It was so satisfying to be pushing ourselves and succeeding! I particularly love climbing outside because you have to be so completely focused on the job at hand, there is no room for any other considerations or worries. Once I did, it was so enjoyable to be part of the community and excitement.
I will certainly say that the opportunity to climb outside in such ideal conditions completely inspired both of us to re-focus our time and fully commit to a training cycle for climbing.
The Sun and the Cold
When we headed to California we had a few key self-care goals: be together, sleep outside, and get some sun.
We certainly found sunshine in California (in fact, I don’t think we had a single day of rain or overcast). What we also found was cold. Really cold. -15C kinda cold. So cold that Feist didn’t want to get out of the truck kind of cold. So cold that camping and sleeping outside was not practical with the equipment we had packed (everything was rated to -10C). After a particularly cold night all bundled up together and while we were trying to make coffee (except all the water froze into this crazy ice slush when you poured it out, the stove could barely run, and coffee grounds were frozen together, and the lids were frozen on the travel mugs…) we had the most amazing adult realization:
- We are both professionals
- We both make a decent salary
- Inexpensive motels in Bishop are less than $100/night
So we packed up and went to a clean, small, comfortable motel! Over the 15 nights we were travelling, we only stayed in the motel for 5 nights, so we still had lots of opportunities to sleep outside, got all the sun, and didn’t spent 2 hours trying to make coffee in the morning. Win-win-win!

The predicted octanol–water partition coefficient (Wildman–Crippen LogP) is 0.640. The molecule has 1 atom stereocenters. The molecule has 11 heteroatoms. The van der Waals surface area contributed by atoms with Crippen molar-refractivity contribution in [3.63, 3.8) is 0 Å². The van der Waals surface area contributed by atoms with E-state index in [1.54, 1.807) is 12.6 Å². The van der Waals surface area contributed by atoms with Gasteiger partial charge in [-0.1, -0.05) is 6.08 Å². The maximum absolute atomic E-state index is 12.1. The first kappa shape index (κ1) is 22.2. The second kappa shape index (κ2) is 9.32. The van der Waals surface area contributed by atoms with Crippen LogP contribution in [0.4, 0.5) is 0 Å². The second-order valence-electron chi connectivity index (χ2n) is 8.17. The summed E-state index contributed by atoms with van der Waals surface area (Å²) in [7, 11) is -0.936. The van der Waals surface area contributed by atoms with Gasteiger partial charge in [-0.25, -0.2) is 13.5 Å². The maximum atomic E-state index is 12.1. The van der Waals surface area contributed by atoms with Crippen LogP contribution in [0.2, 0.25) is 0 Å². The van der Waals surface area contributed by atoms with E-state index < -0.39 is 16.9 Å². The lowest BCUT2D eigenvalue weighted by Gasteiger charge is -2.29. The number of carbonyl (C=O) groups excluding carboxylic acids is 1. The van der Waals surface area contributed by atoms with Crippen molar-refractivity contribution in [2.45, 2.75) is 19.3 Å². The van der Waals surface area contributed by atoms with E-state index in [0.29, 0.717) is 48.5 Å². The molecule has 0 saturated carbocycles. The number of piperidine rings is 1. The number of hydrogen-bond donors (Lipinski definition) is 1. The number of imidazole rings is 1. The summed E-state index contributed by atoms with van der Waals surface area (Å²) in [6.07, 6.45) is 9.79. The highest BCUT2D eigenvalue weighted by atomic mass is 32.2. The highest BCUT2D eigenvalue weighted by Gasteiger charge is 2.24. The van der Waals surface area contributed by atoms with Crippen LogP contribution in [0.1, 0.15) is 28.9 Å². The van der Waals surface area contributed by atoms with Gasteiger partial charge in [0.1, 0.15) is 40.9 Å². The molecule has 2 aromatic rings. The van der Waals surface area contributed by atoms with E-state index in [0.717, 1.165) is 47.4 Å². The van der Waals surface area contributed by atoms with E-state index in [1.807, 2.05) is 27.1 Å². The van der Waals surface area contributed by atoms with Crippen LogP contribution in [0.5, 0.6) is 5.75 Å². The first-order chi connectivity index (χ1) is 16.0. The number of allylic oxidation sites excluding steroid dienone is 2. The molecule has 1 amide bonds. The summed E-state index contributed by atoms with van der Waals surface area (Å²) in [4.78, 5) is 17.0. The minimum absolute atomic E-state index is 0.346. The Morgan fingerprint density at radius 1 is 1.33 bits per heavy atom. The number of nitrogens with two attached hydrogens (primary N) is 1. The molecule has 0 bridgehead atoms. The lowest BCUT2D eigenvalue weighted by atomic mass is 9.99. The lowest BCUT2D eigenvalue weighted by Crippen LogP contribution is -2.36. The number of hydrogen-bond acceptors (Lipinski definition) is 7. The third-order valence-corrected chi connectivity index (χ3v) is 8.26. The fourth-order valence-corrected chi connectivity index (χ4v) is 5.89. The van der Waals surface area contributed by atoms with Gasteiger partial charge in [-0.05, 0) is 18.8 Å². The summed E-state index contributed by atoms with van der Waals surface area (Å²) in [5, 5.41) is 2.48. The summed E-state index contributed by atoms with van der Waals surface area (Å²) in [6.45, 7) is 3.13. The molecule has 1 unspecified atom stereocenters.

Rest days are crucial every one to two days of climbing and are spectacular opportunities to drive out of town and explore all the exciting offerings of the area. We headed south east and visited the Bristlecone Pine Forest in the Inyo National Forest. These trees are the most ancient living things on earth, with some of the oldest being over 5000 years old! It was awe inspiring and humbling to greet these resilient trees.
The snow was quite deep so we were not able to walk very far and the sun was getting quite low on the horizon. When we return to eastern California, I want to take more time to hike and explore the Bristlecone Pine Forest. The elevation is quite significant (over 11, 000 ft) and it would be so incredible to wander among this unique forest.
Beautiful and Tepid Hot Springs
We rang in the new year by going to bed early, and getting up at 5 am on January 1st to drive to the local hot springs and watch the sun rise on the mountains. We had the wee hot spring to ourselves (appropriately named ‘Rock Tub’) which was wonderful and special; however, the water was tepid and when coupled with -17C air temperatures, the entire experience was quite invigorating and still worth it.
It’s easy to become accustomed to moving at 100 mph and I sometime forget that I can slow down and decompress. It was really special to remove ourselves from our daily lives for a few weeks and we returned home happy, invigorated, and ready to get back our routines. We also felt like we barely skimmed the surface of possibilities, and are hoping to return soon. I suppose that is the mark of an excellent holiday: how happy you are to return home and how soon before you want to return to that destination.